The Day After Tomorrow’s apocalyptic depiction of climate change is a little embellished. But such storylines can ignite conversations with people that mainstream science fails to reach.
20th Century Fox
Climate scientists often bombard their audiences with facts and figures - a method of communication that often doesn't work. Perhaps this is where cli-fi can step in, with its compelling characters and just slightly embellished science.
Who set the guardrails on global temperature rise?
More and more research shows that we are likely to pass the 2 degree Celsius temperature limit much of the world has agreed on. Where did that limit come from, and what if we miss it?
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The ice sheet is melting and permafrost is thawing. What's happening in Greenland will speed up climate change across the world.
When Tony Abbott went too far in his advocacy for the coal industry, his government faced a public backlash.
While climate denialism impedes policymaking in both the US and Australia, there are key differences in their political and public cultures.
In 2013, pro-science supporters rallied before a Texas Board of Education public hearing on proposed new science textbooks.
AP Photo/Eric Gay
Thirty years after the Supreme Court ruled that creationism cannot be required in schools, 'creation science' is still taught in some schools. What are the implications for climate education?
Average carbon dioxide concentrations, Oct. 1 -
Nov. 11, 2014, measured by the Orbiting Carbon Observatory-2 satellite.
Why use satellites to study Earth's climate? Researchers leading a new mission explain how images from space will help them analyze which parts of the Americas soak up the most carbon.
Nobody can observe events in the future so to study climate change, scientists build detailed models and use powerful supercomputers to simulate conditions, such as the global water vapor levels seen here, and to understand how rising greenhouse gas levels will change Earth’s systems.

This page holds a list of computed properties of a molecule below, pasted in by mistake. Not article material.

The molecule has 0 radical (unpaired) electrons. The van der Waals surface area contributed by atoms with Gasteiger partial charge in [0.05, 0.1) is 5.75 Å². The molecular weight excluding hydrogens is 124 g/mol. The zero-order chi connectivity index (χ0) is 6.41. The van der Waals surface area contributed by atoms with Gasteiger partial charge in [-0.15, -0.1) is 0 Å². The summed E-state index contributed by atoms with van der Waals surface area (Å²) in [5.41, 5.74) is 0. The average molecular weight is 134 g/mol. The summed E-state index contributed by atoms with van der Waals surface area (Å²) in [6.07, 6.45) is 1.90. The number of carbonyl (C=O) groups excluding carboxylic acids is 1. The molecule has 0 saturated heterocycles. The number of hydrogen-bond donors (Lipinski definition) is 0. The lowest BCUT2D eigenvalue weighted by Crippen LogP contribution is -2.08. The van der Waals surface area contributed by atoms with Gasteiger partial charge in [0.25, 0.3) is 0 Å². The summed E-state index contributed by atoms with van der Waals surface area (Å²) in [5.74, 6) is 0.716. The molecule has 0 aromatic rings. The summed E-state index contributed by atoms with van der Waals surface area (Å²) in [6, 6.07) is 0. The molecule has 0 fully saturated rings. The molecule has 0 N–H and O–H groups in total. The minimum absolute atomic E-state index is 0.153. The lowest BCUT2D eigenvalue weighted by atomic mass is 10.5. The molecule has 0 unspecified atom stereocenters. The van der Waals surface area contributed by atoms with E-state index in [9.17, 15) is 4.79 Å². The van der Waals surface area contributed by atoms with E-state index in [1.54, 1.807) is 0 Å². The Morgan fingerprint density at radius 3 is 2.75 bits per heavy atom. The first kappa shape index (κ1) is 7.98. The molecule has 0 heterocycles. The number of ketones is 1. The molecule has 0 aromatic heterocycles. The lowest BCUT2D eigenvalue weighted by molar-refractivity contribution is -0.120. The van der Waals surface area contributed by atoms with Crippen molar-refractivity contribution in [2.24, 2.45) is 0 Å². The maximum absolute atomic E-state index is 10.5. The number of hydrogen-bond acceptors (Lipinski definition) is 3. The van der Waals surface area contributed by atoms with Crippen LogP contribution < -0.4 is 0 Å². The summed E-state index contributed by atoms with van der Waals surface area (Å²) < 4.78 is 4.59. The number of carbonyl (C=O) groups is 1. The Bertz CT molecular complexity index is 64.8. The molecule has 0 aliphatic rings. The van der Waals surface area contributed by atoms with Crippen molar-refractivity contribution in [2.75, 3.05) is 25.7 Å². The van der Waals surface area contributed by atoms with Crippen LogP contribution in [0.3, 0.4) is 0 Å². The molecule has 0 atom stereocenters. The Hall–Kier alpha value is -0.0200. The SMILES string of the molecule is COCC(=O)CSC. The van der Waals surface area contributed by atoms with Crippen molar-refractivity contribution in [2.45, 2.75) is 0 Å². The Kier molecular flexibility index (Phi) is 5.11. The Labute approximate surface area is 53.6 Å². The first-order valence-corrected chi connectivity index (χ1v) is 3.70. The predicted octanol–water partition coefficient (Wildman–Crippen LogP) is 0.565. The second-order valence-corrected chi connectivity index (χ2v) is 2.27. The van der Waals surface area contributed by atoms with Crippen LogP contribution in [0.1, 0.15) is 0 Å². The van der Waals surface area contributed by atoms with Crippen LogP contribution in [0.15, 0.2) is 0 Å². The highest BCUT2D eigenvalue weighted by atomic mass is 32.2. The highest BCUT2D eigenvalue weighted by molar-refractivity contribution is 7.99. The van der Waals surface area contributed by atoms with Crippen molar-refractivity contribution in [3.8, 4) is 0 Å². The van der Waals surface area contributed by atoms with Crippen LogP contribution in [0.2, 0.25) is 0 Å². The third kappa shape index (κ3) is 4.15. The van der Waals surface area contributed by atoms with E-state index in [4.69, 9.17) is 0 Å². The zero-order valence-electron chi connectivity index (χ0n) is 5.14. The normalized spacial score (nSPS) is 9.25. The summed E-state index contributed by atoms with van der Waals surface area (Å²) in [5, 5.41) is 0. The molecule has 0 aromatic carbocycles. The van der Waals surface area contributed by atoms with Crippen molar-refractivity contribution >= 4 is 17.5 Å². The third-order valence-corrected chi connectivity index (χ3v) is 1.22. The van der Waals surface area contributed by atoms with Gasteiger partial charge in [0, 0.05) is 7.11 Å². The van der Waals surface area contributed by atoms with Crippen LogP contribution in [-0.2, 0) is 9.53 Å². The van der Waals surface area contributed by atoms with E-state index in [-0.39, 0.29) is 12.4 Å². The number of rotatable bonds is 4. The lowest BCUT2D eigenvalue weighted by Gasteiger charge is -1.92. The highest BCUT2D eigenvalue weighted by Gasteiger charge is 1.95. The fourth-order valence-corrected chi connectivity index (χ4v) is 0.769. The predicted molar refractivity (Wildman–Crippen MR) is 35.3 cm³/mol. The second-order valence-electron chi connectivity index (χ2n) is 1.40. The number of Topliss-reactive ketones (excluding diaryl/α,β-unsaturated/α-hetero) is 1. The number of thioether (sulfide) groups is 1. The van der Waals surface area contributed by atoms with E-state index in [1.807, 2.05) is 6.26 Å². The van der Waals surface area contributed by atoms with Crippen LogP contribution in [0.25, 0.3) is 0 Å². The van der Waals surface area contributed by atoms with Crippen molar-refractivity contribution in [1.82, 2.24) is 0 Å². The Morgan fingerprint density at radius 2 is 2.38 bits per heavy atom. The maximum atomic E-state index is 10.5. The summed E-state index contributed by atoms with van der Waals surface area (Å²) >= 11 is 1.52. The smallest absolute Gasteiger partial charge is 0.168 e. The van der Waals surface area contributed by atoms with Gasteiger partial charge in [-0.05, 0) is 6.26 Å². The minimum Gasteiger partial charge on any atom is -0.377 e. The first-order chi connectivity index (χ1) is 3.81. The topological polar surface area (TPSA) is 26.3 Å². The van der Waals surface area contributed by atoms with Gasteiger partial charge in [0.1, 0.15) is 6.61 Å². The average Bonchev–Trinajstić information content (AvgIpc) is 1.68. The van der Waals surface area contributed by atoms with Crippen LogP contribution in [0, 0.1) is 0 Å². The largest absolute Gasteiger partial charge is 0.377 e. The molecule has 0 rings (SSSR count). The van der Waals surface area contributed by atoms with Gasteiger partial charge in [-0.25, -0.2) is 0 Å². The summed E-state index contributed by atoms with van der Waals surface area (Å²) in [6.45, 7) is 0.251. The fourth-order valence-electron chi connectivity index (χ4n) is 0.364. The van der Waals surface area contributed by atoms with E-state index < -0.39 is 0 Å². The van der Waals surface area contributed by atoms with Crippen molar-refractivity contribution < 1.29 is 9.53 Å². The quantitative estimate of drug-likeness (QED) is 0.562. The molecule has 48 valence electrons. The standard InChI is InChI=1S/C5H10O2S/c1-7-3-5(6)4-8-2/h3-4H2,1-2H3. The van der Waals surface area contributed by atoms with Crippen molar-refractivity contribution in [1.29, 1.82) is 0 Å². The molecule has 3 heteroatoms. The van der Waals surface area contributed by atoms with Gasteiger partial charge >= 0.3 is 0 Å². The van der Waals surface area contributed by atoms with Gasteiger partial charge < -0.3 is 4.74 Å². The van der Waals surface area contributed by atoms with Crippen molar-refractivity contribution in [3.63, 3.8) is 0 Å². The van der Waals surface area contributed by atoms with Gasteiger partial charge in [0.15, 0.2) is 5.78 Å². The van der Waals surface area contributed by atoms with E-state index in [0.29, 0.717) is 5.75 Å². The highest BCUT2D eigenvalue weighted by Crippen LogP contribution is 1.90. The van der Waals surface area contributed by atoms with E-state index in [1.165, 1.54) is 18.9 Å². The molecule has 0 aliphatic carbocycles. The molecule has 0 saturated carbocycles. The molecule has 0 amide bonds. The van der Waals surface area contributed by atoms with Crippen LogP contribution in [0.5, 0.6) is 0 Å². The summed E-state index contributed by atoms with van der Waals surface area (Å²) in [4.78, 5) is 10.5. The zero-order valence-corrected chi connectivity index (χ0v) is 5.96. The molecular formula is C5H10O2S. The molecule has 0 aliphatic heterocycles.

People worry Washington is losing respect for science and even the centuries-old scientific method. Two climate scientists explain how science can be done when talking about the future.
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The sun is more powerful today than when we last had similar levels of carbon in the atmosphere.
Luisma Tapia / shutterstock
We need international agreement on a set of Earth's 'vital signs' and how to measure them.
Senator Jacqui Lambie, speaking on Q&A.
During a Q&A discussion about climate change, Tasmanian Senator Jacqui Lambie said it was four degrees hotter 110,000 years ago. Is that right?
NASA has a long history of conducting climate science. Here, a NASA camera captures a storm over South Australia.
One of Donald Trump's senior advisers has recommended cutting NASA climate research because the science has become “heavily politicised". The question is: by whom?
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Climate science is now a key part of the agency's mission.
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By the time we hit that temperature, further climate changes will already be locked in and unavoidable.
Australia’s oceans are heating up.
The new State of the Climate report outlines Australia's rising temperatures and its regional rainfall declines - and the trends that are locked in for the coming few decades due to greenhouse emissions.
Iakov Kalinin / shutterstock
New study changes what we know about the pre-industrial atmosphere – and how we predict future climate change.
Melting ice sheets – such as this one in Greenland – are one way the Earth amplifies global warming.
Ice sheet image from www.shutterstock.com
New projections suggest the world could warm 3-7 degrees over coming centuries.
Human climate change has shifted vegetation and wildlife upslope in Yosemite National Park.
The National Park Service's principal climate scientist explains why the parks are important laboratories for climate change research, and how climate change is altering the parks.
Chris Mole / shutterstock
Will 2017 be a 'bbq summer'? It depends on changes in the jet stream.
More than 150 Australian experts have demanded greater action on climate change from Prime Minister Malcolm Turnbull.
Antarctica’s ice sheets will continue to melt long after this century.
Antarctica image from www.shutterstock.com
If we accept that 2 degrees warming is dangerous this century, we have to accept it is dangerous beyond.